Mr. Williams also says that by catering for “high-end tourism,” the federation actually cuts out many potential tourists. But this “high-end tourism” has been stated as an advantage by other hoteliers, especially in this time of economic recession. Mr. Yearwood of The Oualie Beach Resort Hotel says that “our target market is hopefully less affected by recession.” Mrs. Hoffmann says Montpelier is lucky that many of their guests are already retired, or on very stable incomes, and therefore not dramatically affected by ups and downs in the economy.
Mr. Williams points to the “low-end tourism” which “built St. Martin and St. Thomas,” and says that the federation is making a mistake in marketing itself as an up market destination. High earners are simply a far smaller group than average-to-low earners, he says. He thinks hotels should have affordable packages to attract Caribbean tourists, because at the moment “˜we are not selling the Caribbean to the Caribbean people.’ Mr. Williams wants Old Manor to start doing weekend packages for local people.
With a slow season ahead, Jamie Holmes, the manager of Nisbet Plantation Inn on Nevis, says that one of the things Nisbet will be doing to attract business is to offer rooms to local residents for a reduced rate. It is also planning to upgrade the quality of the Inn, to attract more tourists from abroad.
Hoteliers are being forced to think of new ways to generate business. Oualie’s Mr. Yearwood says these hoteliers will be helped by a potentially very strong marketing strategy for the Federation. The marketing slogan for the Federation, “Two Islands, One Paradise,” encourages visitors with the idea that they can see two different places all on the same plane ticket, he says. Also, if the plans for generating energy from geothermal resources come off, he says, we could market ourselves as a “green”destination.
Golden Rock Inn on Nevis is concentrating on getting the word out that although the place has been under construction, they are open and ready for business. Other hotels join them in deciding to put on new events, in order to showcase good food and good service, which tourists will want to come back for and tell their friends about.
For those who cannot rely solely on in-house guests, like Old Manor, they hope to attract business by using their location for functions such as weddings and cocktail parties.
In an attempt to gain more business, the Marriott in St. Kitts is offering a discounted package, four nights for the price of seven, including breakfast for two daily.

Oualie Beach Resort in Nevis will be focusing on what Mr. Yearwood terms “recession-proof niches.” These are honeymooners – because they are willing to spend the money to make their honeymoon perfect ““ and scuba divers. Divers who come to the Caribbean are often well off and therefore not affected too adversely by the economic recession.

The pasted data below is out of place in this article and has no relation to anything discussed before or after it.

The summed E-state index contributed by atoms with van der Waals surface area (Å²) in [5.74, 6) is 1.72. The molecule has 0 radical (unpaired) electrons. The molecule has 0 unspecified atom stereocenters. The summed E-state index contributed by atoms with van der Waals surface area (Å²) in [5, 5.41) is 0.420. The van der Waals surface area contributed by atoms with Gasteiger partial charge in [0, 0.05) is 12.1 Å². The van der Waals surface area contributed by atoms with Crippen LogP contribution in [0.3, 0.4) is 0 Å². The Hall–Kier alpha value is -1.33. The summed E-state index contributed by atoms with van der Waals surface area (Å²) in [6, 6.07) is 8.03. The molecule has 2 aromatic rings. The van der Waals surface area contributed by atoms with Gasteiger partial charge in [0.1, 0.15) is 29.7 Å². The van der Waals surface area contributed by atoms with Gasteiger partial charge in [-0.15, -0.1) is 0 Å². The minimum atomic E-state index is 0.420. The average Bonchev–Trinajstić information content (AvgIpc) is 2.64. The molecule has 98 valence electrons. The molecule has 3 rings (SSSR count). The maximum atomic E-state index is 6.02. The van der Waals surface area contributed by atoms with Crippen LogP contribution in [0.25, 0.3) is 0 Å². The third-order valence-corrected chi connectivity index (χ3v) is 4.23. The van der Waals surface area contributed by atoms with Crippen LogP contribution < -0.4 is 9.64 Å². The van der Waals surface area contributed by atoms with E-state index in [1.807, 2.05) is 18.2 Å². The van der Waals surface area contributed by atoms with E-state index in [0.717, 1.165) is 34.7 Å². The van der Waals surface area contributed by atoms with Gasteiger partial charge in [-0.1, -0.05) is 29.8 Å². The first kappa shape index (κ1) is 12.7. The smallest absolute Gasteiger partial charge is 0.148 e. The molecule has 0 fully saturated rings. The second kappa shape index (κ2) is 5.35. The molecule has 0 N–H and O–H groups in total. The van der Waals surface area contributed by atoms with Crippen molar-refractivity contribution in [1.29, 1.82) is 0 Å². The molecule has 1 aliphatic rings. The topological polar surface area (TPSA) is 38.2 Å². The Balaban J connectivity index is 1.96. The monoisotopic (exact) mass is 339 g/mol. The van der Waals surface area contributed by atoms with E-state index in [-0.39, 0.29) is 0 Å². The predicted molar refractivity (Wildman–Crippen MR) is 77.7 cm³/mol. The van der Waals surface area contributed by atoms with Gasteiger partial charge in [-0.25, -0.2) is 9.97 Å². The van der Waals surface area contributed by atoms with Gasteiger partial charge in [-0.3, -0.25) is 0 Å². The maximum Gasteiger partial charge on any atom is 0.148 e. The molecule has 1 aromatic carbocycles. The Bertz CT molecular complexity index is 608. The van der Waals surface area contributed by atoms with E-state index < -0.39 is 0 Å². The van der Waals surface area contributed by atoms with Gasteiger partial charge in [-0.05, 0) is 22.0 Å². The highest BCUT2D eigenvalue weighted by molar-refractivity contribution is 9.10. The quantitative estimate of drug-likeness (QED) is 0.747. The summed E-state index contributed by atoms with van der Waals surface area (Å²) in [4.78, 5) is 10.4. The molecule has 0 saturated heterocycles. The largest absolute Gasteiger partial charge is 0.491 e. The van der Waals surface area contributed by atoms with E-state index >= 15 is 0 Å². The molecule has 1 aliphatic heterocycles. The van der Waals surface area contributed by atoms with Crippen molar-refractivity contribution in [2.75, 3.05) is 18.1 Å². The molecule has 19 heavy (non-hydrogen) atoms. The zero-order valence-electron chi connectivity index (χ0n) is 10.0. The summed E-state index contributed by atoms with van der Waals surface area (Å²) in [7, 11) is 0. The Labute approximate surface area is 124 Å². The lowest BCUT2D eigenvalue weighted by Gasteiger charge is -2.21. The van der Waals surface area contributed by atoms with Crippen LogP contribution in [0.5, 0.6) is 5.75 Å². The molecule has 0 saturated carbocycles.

Mr. Lupinacci of The Hermitage says that guests who really want to come to The Hermitage will find it, either through word of mouth, from previous visits to the island, or from internet searches.  He says they are restricted by resources from doing any large-scale marketing initiatives. Facing a low season now, which will most likely continue beyond this year, “we will come out leaner and more efficient,” Mr. Lupinacci says.
Mr. Lowell of Ottley’s thinks that this is “a chance for us all to regroup and think about the industry.” The trends in tourism will always be evolving and changing, hoteliers “need to always be on their toes,” he says.
When talking of the economic recession and the closure of Four Seasons, Mr. Lupinacci says “the greatest thing about it is that it will force the island to come to terms with its dependence on tourism.” Recently there have been large-scale development projects shooting up all over the two islands. Mr. Lupinacci thinks that many of these projects were going ahead regardless of the negative impact they would have on local resources, such as water. With so few tourists to share between the hotels and the rented houses already, many of these projects have been put on hold.
Now is perhaps the time to ask the questions Old Manor’s Mr. William’s raised: “Where do we go from here? Are we serious about tourism being the main bloodline of the country?”
If the federation is serious about it, this uncertain year ahead could strengthen the industry in the long run. If not, the federation will need to find other industries to invest in and depend on for the next time there is a bad hurricane or an economic recession, or both at once.